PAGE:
LEGO Ideas 21308 Adventure Time [Review]

Unless you’re just tragically unhip or have been living under a rock, on Mars, then you’ll no doubt have heard of the critically acclaimed, Emmy winning, noodly limbed, gender stereotype breaking, cult followed, totally mathematical, pop culture phenomenon that is Adventure Time.

It’s now been 10 years since the original pilot aired, and with almost 250 episodes under its belt (including a new 8-part special Islands coming next month) the show remains as popular as ever, thanks to its groundbreaking style, the diversity of its characters, and massive merchandising empire. And now it is finally a LEGO set, 21308 Adventure Time. Not bad for a cartoon inspired by D&D and videogames!

What time is it? Adventure time!

With the wealth of Adventure Time gear available these days, it’s hard to understand why LEGO didn’t get in on the act ages ago. In fact, it’s only through the persistence of fans that LEGO has done anything at all. In 2013 the LEGO Ideas team reviewed a fan-created design for a range of minifig-scale sets, but rejected it. The appearance of Adventure Time minifigs in LEGO Dimensions this year was little consolation. Then just recently, the Ideas team reviewed a collection of brick-built character designs by another fan builder, Ludovic Piraud, and this design did get their blessing to be developed into an official set. And here it is…

What’s in the box?

Ludovic’s original concept included 15 of the show’s characters modelled around a blocky template with a 3×2 stud footprint. The final set sticks to that basic pattern, but narrows the field to just 8 central characters. Fortunately, since many of the show’s characters are non-humanoid, there is very little repetition across the models, so this set offers a very rich variety of designs, pieces, building techniques, and colors (23 different ones in all). The end result is a fun build and a great looking collection of figurines.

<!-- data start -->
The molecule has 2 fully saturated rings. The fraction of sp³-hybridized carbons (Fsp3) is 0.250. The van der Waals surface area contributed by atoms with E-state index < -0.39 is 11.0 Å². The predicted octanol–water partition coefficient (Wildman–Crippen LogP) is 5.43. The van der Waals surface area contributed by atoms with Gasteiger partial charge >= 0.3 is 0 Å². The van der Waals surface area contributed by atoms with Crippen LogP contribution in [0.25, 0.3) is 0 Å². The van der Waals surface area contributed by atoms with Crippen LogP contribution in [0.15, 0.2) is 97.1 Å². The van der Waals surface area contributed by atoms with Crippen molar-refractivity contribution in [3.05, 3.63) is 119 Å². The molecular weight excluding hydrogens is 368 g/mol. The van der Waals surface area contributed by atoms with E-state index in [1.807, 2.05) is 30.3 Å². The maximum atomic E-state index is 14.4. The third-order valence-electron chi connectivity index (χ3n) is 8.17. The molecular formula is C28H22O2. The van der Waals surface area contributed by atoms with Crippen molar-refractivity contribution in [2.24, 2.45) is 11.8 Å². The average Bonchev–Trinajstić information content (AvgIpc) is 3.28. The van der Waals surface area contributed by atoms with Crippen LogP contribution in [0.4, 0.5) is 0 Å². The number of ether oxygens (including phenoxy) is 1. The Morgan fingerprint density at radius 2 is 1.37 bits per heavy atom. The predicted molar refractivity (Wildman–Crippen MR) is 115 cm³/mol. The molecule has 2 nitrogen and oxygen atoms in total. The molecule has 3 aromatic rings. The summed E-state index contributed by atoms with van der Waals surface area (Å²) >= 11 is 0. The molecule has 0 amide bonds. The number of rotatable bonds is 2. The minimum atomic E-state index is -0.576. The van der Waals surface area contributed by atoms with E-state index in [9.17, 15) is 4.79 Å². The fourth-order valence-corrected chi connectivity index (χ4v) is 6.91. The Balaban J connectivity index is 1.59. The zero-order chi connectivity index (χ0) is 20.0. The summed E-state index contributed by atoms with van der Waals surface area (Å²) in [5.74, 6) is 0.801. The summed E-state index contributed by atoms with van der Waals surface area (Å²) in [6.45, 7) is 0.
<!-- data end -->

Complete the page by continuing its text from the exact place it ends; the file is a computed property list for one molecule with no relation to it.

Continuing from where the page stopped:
Like most Ideas sets, the box is a higher quality affair than the cereal packets that most LEGO sets are stuffed into, since it has a re-closeable lid. Inside, there’s a nicer-than average instruction booklet that includes Bios of the fan designer and his LEGO counterpart, as well as some rather peculiar descriptions of the set’s characters (for example, it doesn’t mention that Marceline is a vampire, even though the LEGO designer is a bass player from Transylvania and that’s his favorite character!).

Most of the figures have stubby arms attached via Mixel-style ball and socket joints. While this offers some degree of posability, the joints only come in gray so they don’t match the color schemes of the characters. They also look a bit crude – like penguin flippers. Which is ironic since the one actual penguin in this set doesn’t have poseable arms at all.

The figures in this set are all instantly recognizable – thanks in part to all the wonderful colors that LEGO comes in these days (believe me, five years ago building stuff like this was a very different story). They are generally to scale, and look really cool. I particularly like the chunky construction of the hair, which helps break up the blocky-ness of the humanoid models.

The faces on several models use printed 1×3 bricks, and while this really helps bring them to life, I was disappointed that LEGO missed the opportunity to make these bricks reversible, with alternate facial expressions on the back, like so many minifig heads have nowadays.

It’s ok, it’s personality that counts

Inaccuracies and omissions are fairly minor… BMO’s limbs are all black, which was probably unavoidable as LEGO prefers not to commit to producing new part/color combinations for Ideas sets. However I’ll take any chance to snag a few more of those rare “burned hotdog” pieces; the last time I needed to order bunch of those, they had to come all the way from a guy in Stuttgart. The parts used for BMO’s controls look kind of odd – I think a printed brick would have worked better.